photo: Rahul Singh

photo: Rahul Singh

Have you ever felt something powerful, deep within you, welling up, and yet, biding its time? Maybe you've always wanted to write, but it seems like time and ideas and confidence are scarce, so you don't. But still, that feeling in the pit of your being burns, it almost says, One Day...One Day...One Day to the beat of your heart. Congratulations you have the creative soul of a writer! Let me be the first to say, the world needs your story. Yes, you. And you should definitely take all the reasons why you can't write, and push them off the table in your head.

“Life isn't a support system for art. It's the other way around.” - Stephen King

The pilot light of creativity is already lit within you, that's the first step. The next step is fulfilling your destiny as a writer, and that means putting the fingers to the keys, putting the pen to the paper, putting in the hard time. So where and how do you start?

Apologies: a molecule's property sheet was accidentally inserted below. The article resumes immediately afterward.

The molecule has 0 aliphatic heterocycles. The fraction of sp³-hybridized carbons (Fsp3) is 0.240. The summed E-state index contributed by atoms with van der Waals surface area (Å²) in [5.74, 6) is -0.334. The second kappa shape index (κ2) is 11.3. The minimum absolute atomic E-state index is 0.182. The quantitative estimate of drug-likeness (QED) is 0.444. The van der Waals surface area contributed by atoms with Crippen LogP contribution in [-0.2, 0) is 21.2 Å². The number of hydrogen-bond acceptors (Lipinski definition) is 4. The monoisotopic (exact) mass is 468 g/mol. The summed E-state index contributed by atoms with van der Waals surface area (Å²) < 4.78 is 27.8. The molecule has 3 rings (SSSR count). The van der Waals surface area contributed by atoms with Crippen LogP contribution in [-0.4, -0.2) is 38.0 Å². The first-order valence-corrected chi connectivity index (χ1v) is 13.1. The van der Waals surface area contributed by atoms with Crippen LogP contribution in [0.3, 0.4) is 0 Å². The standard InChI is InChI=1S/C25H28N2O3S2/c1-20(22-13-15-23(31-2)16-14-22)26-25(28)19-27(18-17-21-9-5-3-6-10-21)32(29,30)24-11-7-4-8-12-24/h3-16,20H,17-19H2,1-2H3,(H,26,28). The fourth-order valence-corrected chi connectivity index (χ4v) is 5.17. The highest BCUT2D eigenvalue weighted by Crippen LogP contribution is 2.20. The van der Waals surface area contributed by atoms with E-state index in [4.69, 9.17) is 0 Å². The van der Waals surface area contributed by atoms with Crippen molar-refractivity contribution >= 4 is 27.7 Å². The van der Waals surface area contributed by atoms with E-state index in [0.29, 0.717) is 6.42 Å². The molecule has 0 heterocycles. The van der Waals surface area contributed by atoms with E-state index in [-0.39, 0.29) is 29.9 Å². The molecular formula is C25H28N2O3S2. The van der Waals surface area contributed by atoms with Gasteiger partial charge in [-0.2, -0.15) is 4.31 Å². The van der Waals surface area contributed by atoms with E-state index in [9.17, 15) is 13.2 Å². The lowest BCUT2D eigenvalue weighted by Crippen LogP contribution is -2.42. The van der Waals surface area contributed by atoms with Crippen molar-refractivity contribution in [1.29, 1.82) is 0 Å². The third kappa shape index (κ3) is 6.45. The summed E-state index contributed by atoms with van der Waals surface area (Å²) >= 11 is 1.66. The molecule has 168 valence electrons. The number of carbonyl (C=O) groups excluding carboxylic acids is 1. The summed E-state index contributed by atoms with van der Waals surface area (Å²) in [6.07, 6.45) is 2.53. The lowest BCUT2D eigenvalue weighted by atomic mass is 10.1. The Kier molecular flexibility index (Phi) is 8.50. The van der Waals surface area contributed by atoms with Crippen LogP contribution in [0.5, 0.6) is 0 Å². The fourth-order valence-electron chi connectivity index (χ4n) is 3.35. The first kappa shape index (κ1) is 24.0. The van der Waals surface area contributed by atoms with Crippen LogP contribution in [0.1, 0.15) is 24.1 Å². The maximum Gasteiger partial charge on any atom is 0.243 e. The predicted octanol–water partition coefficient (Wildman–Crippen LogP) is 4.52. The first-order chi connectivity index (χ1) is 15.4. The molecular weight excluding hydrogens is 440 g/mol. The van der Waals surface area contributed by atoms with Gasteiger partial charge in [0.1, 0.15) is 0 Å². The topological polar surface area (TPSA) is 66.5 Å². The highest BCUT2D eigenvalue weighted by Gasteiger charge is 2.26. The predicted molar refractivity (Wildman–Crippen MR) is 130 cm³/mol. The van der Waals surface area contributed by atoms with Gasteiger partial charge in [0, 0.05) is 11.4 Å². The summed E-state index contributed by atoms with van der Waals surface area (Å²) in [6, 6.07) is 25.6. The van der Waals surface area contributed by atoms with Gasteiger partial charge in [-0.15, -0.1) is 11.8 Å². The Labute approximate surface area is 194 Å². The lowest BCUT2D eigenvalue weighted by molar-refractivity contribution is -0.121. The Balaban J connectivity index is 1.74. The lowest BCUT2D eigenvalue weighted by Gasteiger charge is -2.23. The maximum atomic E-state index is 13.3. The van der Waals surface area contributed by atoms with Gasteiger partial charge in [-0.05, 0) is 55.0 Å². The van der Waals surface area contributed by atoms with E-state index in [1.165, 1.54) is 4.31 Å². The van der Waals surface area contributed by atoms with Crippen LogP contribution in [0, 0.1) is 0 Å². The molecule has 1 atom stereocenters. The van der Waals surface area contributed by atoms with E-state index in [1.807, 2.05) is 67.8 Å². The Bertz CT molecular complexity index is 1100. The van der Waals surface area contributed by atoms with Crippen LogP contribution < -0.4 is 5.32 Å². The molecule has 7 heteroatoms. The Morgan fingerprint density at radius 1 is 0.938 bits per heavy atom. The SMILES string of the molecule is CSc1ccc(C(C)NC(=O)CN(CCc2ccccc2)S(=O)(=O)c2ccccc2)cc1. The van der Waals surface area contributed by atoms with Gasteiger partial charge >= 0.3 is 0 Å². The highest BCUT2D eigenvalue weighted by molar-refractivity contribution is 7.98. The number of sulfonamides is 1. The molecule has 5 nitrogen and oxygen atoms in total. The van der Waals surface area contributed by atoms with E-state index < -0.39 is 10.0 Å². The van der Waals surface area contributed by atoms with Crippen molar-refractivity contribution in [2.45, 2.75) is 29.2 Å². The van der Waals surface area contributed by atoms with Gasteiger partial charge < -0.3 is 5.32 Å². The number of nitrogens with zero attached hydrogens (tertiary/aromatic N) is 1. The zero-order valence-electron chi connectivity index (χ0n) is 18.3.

I occasionally thought about my work-in-progress for ten years before I started working on it in 2012, once all the story pieces fell in my lap (or so I thought). Now, after many years of near daily writing, I'm positive that if I'd started a daily writing habit sooner, the story pieces would've also arrived sooner. See, I originally thought I already had the story pieces, but the truth is I didn't. So many more interesting plot developments and character arcs came after I'd been working and learning the ropes for a few years. I probably spent 1 1/2 years learning how to tell a story before I could translate the wily idea in my head into a cogent tale. I will never consider my time wasted or misused, but at the same time, ten years is a long time to wait for "divine inspiration" to arrive and only then motivate me to learn the craft of writing.

Maybe you've read the Harry Potter series, by J.K. Rowling? In the 7th book, Luna Lovegood, needs to enter the Ravenclaw dormitory. (Each Hogwart's house, Gryffindor, Hufflepuff, Ravenclaw, & Slytherin, has a unique way for their students to gain entry). Ravenclaw is the house of students exemplifying traits of wit and wisdom, so naturally a marble statue of Rowena Ravenclaw asks a riddle that must be answered correctly in order for the door to open,